The last verse belongs to Puerto Rican rapper Residente, who’s 1/2 of of Calle 13 and whole halves (?) of Lin-Manuel – they’re cousins. He’s known for not holding back when it comes to his political beliefs in his music, and this is no different. In fact, his entire verse is in Spanish, as if they’re letting us know that the we’re entering an era that isn’t just dominated by one culture or race anymore – it’s diverse AF. Speaking to the Latinos in particular, he says, “We are like plants that grow without water/Without an American Passport/Because half of gringolandia is really Mexican terrain.”

Cold War by Janelle Monae

There is work for everybody now – for teachers and lawyers and journalists and parents and many others – and artists are a big part of the change we’ll need. Janelle has always beautifully put words and music to the struggles that millions of Americans are facing. We’re going to need her for these next four years. This is a cold war, you better know what you’re fighting for.

Formation by Beyonce

Beyonce’s Lemonade era kicked off with the release of Formation, an unapologetic black power and female anthem that had even people from middle America singing “I like my baby hair with baby hair and afros/I like my negro nose with Jackson Five nostrils”. But her message is also one of believing that she (and her fans) can do anything they set their mind to, even if there are people trying to take her down or suppress her voice.  “I dream it, I work hard, I grind ’til I own it/I twirl on them haters”

Soy Yo – Bomba Estereo

This went semi-viral earlier this year because of the adorable little girl in the video, but the message to keep singing, dancing and being yourself even if others don’t like it is one we need right now. Other thing we need right now: Spanish, lots of it, everywhere, because now we have a president-elect who says things like “bad hombres” (AND pronounces it “hambres.” So maybe he just hates angry dudes? But nah.)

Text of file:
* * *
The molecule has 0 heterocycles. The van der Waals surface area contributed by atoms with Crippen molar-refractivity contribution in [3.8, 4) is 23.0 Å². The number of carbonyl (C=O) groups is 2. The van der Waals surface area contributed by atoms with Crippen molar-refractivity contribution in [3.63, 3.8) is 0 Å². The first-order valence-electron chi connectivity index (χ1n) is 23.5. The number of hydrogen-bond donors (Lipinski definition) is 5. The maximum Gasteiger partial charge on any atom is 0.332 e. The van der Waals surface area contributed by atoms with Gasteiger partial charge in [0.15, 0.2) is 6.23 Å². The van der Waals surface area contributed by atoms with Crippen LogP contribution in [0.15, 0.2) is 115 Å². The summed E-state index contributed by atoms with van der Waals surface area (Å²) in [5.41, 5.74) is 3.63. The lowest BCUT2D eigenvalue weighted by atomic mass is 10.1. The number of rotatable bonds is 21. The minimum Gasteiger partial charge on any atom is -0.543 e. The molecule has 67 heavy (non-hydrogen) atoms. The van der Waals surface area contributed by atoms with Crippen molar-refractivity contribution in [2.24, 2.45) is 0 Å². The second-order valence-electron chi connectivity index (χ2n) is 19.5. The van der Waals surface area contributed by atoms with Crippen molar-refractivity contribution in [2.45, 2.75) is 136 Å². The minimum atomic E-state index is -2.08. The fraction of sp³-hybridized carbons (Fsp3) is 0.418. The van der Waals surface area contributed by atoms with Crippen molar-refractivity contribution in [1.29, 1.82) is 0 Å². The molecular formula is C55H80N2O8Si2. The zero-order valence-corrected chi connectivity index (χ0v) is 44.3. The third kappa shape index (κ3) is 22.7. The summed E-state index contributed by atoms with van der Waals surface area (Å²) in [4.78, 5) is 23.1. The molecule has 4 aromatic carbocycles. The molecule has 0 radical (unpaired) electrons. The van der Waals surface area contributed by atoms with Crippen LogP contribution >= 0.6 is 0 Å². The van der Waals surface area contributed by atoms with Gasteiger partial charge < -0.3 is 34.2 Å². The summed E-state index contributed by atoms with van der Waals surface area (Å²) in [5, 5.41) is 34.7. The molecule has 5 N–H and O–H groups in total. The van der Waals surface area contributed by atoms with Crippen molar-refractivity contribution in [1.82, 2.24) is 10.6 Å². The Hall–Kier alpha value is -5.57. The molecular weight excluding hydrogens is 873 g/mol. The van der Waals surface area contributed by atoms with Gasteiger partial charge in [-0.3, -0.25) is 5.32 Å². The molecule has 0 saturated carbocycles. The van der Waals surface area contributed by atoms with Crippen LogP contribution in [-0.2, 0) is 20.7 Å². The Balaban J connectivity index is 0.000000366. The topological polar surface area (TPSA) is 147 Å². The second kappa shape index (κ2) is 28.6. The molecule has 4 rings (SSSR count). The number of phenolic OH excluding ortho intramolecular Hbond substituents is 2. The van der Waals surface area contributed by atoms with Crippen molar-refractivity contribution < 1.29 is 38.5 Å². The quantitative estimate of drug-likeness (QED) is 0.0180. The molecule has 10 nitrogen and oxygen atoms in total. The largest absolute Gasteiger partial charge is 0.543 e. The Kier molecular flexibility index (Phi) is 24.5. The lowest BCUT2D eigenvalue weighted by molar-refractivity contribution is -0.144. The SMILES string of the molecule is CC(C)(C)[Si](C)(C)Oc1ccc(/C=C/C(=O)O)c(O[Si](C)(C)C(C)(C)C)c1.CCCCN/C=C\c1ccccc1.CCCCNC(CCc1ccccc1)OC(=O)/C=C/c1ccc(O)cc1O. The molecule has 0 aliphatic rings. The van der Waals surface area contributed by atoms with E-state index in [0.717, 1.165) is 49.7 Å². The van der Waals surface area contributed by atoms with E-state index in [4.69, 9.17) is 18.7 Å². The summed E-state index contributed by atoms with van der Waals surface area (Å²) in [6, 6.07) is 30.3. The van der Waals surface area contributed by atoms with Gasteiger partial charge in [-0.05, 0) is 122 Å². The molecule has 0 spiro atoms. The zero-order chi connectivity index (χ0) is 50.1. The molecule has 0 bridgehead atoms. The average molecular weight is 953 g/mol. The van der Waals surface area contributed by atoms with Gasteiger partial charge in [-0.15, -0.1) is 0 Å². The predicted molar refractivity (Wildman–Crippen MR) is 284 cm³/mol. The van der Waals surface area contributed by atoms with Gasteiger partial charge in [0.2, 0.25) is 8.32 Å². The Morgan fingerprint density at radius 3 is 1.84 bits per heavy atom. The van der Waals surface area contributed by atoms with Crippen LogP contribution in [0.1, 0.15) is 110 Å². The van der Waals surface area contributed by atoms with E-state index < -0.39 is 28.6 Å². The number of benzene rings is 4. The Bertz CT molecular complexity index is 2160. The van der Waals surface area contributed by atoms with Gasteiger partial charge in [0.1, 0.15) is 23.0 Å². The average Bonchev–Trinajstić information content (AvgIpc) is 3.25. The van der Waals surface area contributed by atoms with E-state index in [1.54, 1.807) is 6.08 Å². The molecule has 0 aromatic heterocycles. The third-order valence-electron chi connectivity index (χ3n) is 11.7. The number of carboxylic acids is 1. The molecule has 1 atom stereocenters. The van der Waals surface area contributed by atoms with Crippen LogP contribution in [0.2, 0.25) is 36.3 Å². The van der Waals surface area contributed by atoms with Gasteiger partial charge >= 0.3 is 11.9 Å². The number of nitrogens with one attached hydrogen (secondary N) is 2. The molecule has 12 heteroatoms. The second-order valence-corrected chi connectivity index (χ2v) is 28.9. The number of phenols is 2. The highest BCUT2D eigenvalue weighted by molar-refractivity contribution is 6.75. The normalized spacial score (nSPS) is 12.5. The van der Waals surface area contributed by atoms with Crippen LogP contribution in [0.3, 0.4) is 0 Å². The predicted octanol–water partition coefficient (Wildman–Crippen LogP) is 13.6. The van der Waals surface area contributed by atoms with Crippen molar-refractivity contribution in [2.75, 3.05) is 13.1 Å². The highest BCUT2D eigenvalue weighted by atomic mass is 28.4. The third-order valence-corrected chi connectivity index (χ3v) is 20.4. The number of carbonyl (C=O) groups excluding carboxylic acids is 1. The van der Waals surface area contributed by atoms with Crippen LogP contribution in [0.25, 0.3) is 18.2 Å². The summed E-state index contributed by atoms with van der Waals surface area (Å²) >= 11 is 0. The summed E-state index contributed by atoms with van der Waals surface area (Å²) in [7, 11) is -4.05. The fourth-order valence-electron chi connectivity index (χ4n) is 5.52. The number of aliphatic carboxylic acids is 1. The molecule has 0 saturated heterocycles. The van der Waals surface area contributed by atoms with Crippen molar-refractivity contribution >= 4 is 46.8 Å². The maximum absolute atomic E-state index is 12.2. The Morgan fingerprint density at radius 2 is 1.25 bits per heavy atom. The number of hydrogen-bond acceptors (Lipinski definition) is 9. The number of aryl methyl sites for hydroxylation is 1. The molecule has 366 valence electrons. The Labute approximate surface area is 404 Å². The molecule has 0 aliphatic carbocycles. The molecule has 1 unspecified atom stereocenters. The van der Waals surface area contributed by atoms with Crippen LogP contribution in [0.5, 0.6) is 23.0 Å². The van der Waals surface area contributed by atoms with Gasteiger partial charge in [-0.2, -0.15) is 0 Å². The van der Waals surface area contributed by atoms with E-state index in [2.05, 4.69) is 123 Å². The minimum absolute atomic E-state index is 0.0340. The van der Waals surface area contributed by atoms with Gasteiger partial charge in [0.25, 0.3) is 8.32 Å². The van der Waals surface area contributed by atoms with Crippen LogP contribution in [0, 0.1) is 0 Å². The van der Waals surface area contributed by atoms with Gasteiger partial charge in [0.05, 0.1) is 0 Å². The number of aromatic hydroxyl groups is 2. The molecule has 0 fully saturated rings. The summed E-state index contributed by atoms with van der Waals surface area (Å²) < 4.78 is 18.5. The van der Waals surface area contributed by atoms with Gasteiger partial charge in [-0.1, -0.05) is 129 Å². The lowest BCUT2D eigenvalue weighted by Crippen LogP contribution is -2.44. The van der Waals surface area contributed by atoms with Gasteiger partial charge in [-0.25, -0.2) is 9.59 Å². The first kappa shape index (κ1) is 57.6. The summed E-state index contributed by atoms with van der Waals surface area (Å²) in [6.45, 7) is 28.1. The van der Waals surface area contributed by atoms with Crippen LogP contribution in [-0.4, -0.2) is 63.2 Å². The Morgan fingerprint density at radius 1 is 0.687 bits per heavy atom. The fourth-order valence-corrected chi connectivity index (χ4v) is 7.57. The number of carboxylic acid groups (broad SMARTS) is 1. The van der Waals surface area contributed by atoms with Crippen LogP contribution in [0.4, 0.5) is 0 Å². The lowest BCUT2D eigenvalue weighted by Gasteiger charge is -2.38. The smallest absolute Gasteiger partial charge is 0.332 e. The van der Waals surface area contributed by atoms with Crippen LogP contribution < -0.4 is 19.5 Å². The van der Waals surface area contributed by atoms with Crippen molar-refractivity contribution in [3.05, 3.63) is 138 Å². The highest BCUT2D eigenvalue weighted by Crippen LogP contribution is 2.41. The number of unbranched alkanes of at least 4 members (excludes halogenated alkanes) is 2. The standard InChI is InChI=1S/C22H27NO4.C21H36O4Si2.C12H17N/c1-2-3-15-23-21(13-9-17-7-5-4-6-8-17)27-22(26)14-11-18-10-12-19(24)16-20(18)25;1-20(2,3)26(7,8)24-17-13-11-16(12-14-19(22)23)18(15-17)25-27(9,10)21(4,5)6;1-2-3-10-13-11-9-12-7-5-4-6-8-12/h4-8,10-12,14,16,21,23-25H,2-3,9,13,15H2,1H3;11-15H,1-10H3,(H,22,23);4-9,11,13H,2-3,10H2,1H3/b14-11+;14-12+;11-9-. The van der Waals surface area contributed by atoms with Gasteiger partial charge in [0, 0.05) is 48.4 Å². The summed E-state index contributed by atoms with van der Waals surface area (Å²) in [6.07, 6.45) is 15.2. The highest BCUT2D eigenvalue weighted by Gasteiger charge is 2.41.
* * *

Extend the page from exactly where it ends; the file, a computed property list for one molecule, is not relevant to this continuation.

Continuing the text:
Yorktown (The World Turned Upside Down) by the cast of Hamilton

The phrase “the world turned upside down” kept popping up in my head when it became clear what the election results were, because it felt like everything I thought I knew was wrong and everything I feared would come true did, like we were in an alternate universe. I was obviously in the Denial step of the five stages of grieving. But this song – in the historical context – it tells the events that happened during the Battle of Yorktown, the last major battle of the Revolutionary War. A. Ham went (A.) Ham on the British, forcing them to surrender. But the number itself includes a multitude of inspirational lines that are ever more relevant today (and some I already mentioned before). We have Hamilton: “so the American experiment begins” and all his “My Shot” reprisals, in the anger and focus in spy on the inside Hercules Mulligan: “See, that’s what happens when you up against the ruffians/We in the shit now, somebody gotta shovel it!/Hercules Mulligan, I need no introduction/When you knock me down I get the fuck back up again!”, and in this exchange we must remember to this day:

Laurens: Black and white soldiers wonder alike if this really means freedom

Washington: Not. Yet

The Day Women Took Over by Common

A lot of us had hoped we were voting for the first female president on Tuesday, but just because she didn’t land the title of president-elect, it doesn’t mean she’s the last one to run for the high office. In Common’s track, off his new album Black America Again, he pictures a world where peace and unity truly exist on the sole fact that women are in charge. And I hope this hypothetical world isn’t as far off as it seems.